[Rubygems-developers] Non-upstream packages

Gavin Sinclair gsinclair at soyabean.com.au
Wed Dec 8 10:53:17 EST 2004

On Thursday, December 9, 2004, 2:39:38 AM, Mauricio wrote:

> On Wed, Dec 08, 2004 at 03:13:12PM -0000, Jim Weirich wrote:
>> > So the general problem is: how can I know who is responsible for a
>> > given .gem?  Where are bug reports to be sent? Where does it come from
>> > to begin with: from Rubyforge, direct email submission...??
>> Gems now support multiple author fields.  If you are repackaging someone
>> else's software as a gem, you should include both the original author and
>> your own contact information.

> Sounds reasonable; I think this should be mentioned in RubyGems'
> documentation. It might even make sense to issue a warning if the 
> rubyforge_project field is empty and author: doesn't contain at least 2
> authors.

ISTM that using the "author" field for that packager's details is a
bad idea.  At the least, it's very confusing.  "packager" !~ "author"
in any dictionary I know.

> But what about the deeper problem of "ownership". Is it OK to release
> packages for software you didn't write?

Yes, license notwithstanding.  Although it's "nice" to hand over the
packaging responsibility back to the author, or at least offer.

> Does that make you responsible for the package?

No more than (re-)releasing a tarball of someone else's software.  It
makes you responsible for the _packaging_, I guess, insofar as anyone is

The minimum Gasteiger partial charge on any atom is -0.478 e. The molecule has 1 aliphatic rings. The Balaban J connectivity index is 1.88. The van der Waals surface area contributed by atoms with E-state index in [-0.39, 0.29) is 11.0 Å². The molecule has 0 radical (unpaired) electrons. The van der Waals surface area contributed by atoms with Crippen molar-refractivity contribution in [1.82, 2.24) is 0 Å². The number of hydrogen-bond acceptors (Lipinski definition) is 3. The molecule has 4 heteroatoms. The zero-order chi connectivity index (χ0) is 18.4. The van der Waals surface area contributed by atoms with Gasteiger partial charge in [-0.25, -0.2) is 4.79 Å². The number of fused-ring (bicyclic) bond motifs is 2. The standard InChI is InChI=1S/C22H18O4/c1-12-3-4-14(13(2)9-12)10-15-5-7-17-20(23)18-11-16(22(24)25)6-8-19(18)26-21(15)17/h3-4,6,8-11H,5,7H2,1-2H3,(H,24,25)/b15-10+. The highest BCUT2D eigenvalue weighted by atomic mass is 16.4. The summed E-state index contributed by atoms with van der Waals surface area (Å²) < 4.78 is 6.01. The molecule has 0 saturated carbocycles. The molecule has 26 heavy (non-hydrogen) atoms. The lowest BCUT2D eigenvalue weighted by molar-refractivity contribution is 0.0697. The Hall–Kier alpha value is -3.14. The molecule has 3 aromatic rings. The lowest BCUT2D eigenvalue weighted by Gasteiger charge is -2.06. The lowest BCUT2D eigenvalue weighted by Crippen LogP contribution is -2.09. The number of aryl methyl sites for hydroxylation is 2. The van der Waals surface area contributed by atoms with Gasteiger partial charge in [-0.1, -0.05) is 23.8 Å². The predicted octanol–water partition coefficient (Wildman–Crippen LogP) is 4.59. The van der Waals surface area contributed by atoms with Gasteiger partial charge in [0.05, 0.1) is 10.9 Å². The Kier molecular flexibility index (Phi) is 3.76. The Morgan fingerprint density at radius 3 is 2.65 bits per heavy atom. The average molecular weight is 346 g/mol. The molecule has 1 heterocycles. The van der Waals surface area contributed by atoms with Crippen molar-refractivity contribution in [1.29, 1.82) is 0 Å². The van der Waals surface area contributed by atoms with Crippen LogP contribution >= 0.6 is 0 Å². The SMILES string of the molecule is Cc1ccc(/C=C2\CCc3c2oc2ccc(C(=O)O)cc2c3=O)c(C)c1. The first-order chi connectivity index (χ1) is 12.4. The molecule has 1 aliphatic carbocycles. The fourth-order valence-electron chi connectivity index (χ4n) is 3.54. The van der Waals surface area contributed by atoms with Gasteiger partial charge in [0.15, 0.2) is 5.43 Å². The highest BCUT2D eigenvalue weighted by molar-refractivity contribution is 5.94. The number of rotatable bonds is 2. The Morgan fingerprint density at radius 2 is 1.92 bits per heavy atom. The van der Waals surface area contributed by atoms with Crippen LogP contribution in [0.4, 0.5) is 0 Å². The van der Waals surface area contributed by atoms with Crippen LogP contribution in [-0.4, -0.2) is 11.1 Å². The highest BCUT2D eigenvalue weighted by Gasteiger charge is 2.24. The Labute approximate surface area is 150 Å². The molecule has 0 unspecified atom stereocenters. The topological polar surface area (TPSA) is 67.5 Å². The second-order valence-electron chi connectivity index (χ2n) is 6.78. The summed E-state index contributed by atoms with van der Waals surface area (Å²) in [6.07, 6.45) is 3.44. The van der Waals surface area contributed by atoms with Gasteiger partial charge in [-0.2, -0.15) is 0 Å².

"responsible" for anything in an open-source world.

> The problem is that the RubyGems repository works as a whole, and the
> mistakes from one devel. can end up affecting many others. For instance,
> what would happen if we hadn't noticed this particular case and many
> .gems depending on libbz2 >= 0.4 had been released? Correcting that
> situation would require many coordinated modifications.

That's a contrived problem.  Any software depending on 'libbz2 >= 0.4'
would obviously be tested against that gem, so the problems with that
gem would be uncovered pretty quickly.  In other words, either that
gem would be fixed, or no software of any value would actually be
written to depend on it.

If RubyGems is just an open packaging format, plus a public server,
then we should expect the average quality of gems to be somewhere near
the average quality of tarballs on rubyforge, or sourceforge.  Ain't
much we can do about it.


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